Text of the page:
Together they traveled the country giving street performances, and spreading the message “if these three can get along so peacefully, why not humans?”

Booger, a Rottweiler-Lab mix, died in 2012 at age 13 from kidney and liver failure — but not before becoming, along with his co-stars, some of the most often viewed animals on YouTube.

Say what, AlphaPup?

A toy that’s supposed to help kids learn the alphabet may be teaching them a dirty word.

At least that’s how a couple in the UK is hearing it.

Stuart and Diane Gravenell from Cheltenham, Gloucestershire, bought the Leap Frog AlphaPup toy for their 18-month-old granddaughter, Iris.

alphapupThe singing dog helps teach young children the alphabet and phonics, and features three educational songs, one of which the Gravenells say, includes a word that sounds a whole lot like something a dog would never say. It sounds a whole lot like f***.

(F*** is generally how us old-fashioned types write “fuck,” but if a baby toy is saying it now, why should we hold back?)

The Gravenells told the Daily Mail their daughter, Jessica Sollars, took the toy out of the box for her granddaughter and turned it on, playing some of the songs.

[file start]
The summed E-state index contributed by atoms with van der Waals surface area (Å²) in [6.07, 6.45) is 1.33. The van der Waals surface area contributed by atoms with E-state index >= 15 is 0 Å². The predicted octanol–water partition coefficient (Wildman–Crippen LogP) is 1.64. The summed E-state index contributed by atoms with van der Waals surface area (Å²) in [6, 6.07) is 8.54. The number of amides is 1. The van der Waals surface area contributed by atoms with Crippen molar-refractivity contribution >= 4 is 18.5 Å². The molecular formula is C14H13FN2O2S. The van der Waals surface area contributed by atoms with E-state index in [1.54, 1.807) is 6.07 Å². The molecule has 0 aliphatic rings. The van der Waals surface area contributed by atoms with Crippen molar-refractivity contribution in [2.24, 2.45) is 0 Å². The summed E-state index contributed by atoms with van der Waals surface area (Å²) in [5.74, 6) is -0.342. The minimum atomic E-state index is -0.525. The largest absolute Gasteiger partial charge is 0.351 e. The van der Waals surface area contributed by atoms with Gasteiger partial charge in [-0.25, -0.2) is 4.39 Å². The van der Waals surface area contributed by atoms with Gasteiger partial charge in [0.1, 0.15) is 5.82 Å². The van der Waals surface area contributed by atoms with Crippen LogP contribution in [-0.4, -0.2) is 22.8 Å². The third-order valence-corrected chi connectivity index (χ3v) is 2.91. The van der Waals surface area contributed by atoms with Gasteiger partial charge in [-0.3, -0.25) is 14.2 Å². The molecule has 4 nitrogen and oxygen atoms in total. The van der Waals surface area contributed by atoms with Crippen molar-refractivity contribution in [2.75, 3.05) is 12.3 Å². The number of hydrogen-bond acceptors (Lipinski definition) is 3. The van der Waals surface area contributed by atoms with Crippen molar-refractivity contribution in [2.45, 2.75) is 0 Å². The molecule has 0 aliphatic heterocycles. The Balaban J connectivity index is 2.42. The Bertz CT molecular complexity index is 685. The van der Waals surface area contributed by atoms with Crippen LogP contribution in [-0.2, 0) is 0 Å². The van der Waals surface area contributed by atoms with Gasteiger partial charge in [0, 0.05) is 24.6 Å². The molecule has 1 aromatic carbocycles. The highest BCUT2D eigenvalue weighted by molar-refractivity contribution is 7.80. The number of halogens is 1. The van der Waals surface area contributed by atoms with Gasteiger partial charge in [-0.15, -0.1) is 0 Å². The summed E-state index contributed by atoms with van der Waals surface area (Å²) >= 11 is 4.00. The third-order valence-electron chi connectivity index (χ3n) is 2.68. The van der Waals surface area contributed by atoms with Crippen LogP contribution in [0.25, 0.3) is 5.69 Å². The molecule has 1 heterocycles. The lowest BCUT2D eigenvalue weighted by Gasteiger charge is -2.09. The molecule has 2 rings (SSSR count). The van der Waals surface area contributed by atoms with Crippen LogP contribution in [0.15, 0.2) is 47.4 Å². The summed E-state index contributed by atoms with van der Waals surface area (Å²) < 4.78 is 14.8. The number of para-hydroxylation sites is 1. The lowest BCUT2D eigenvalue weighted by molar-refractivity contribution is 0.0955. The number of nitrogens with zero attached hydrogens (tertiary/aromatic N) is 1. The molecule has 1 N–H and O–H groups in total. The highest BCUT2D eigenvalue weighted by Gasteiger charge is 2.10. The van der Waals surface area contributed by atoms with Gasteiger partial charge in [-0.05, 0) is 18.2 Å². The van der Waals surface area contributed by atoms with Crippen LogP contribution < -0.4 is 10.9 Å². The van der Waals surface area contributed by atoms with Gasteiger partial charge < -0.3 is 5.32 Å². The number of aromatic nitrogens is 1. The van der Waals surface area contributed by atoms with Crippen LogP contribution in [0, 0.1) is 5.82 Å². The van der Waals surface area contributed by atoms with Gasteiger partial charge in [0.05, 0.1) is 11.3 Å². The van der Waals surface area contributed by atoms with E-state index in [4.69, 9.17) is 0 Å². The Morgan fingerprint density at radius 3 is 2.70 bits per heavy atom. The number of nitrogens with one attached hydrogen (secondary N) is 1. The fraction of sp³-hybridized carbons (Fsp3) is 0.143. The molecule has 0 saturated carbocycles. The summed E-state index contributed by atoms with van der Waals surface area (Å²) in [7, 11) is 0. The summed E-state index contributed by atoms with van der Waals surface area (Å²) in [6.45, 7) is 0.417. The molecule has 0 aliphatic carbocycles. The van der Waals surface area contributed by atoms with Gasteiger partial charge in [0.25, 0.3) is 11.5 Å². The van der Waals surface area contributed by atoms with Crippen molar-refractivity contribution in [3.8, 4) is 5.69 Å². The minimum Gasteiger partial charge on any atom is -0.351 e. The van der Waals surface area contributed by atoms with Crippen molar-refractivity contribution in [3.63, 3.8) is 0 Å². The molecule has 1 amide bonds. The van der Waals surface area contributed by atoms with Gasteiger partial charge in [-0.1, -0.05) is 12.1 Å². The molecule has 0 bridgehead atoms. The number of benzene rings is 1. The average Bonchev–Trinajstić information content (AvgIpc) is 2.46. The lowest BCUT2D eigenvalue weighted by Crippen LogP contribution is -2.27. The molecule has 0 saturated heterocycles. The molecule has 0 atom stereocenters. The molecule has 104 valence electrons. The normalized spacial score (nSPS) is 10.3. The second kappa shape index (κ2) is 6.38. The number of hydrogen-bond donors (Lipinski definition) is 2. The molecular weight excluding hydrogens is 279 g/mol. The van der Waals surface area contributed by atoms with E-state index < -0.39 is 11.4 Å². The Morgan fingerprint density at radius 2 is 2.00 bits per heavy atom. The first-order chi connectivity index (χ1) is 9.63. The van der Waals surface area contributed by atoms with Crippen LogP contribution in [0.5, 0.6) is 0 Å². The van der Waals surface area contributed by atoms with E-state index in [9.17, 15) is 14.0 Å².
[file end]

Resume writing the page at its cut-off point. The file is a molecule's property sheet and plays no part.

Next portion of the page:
In one, the dog sang, “One, two, chew on a shoe, three, four, bark at the door.” But instead of “bark,” it sounded like f*** to the parents and grandparents.

gravenell“When Jessica heard it she phoned us up and asked, ‘Is this some kind of joke?'” Gravenell said. “And then when she played it to us we both heard it and I just thought, ‘oh my God!’… These things are supposed to teach children to speak properly, so you’d think they would over-enunciate correctly.”

The toy is widely available in the UK and the U.S., where retailers including Walmart, Amazon and Toys R’Us offer it.

In the American version of the toy, the dog has no British accent, so “bark” doesn’t sound like f***.

The couple said their daughter has taken the toy away from Iris.

Said Gravenell, “It has been a naughty dog, so Jessica has put it into quarantine.”

(Photos and video from the Daily Mail)

When drones deliver will dogs get to growling? Amazon wants to know

drone

Reports surfaced this week that Amazon, as it continues to develop its top secret project to someday deliver packages by drones, has obtained a “simulated dog” so they can assess what obstacles dogs might pose to drones, and how to avoid them.

This is a real story. Honest.

It sounds a little like something out of an episode of Robot Wars, but the dangers dogs could pose to drones, and, more important, drones could pose to dogs, are well worth considering if this whole drone delivery idea is going to come to pass.

(Which I’d prefer it didn’t.)

Amazon doesn’t care what I think, though, and it is proceeding very secretly on the drone project, and looking at how to equip drones with enough artificial intelligence (beyond GPS) for them to cope with what postal carriers have long been coping with — everything from dogs to clotheslines.